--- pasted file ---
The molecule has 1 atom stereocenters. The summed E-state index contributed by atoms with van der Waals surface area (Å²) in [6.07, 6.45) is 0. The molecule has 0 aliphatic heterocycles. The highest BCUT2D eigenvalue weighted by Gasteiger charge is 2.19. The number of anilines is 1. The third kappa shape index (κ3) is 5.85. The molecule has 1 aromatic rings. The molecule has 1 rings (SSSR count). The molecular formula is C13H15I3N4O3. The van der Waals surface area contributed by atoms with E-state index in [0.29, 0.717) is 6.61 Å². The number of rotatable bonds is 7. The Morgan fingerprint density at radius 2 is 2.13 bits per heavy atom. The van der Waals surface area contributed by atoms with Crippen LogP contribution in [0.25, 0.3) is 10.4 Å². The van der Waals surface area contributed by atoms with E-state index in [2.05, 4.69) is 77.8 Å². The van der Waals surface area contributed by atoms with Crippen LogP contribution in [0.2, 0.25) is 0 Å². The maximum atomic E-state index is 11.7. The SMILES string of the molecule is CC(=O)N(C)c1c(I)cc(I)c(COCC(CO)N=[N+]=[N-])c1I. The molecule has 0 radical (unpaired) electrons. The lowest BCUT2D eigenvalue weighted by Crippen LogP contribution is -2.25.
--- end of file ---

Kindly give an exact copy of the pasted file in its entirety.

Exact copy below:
The molecule has 1 atom stereocenters. The summed E-state index contributed by atoms with van der Waals surface area (Å²) in [6.07, 6.45) is 0. The molecule has 0 aliphatic heterocycles. The highest BCUT2D eigenvalue weighted by Gasteiger charge is 2.19. The number of anilines is 1. The third kappa shape index (κ3) is 5.85. The molecule has 1 aromatic rings. The molecule has 1 rings (SSSR count). The molecular formula is C13H15I3N4O3. The van der Waals surface area contributed by atoms with E-state index in [0.29, 0.717) is 6.61 Å². The number of rotatable bonds is 7. The Morgan fingerprint density at radius 2 is 2.13 bits per heavy atom. The van der Waals surface area contributed by atoms with Crippen LogP contribution in [0.25, 0.3) is 10.4 Å². The van der Waals surface area contributed by atoms with E-state index in [2.05, 4.69) is 77.8 Å². The van der Waals surface area contributed by atoms with Crippen LogP contribution in [0.2, 0.25) is 0 Å². The maximum atomic E-state index is 11.7. The SMILES string of the molecule is CC(=O)N(C)c1c(I)cc(I)c(COCC(CO)N=[N+]=[N-])c1I. The molecule has 0 radical (unpaired) electrons. The lowest BCUT2D eigenvalue weighted by Crippen LogP contribution is -2.25.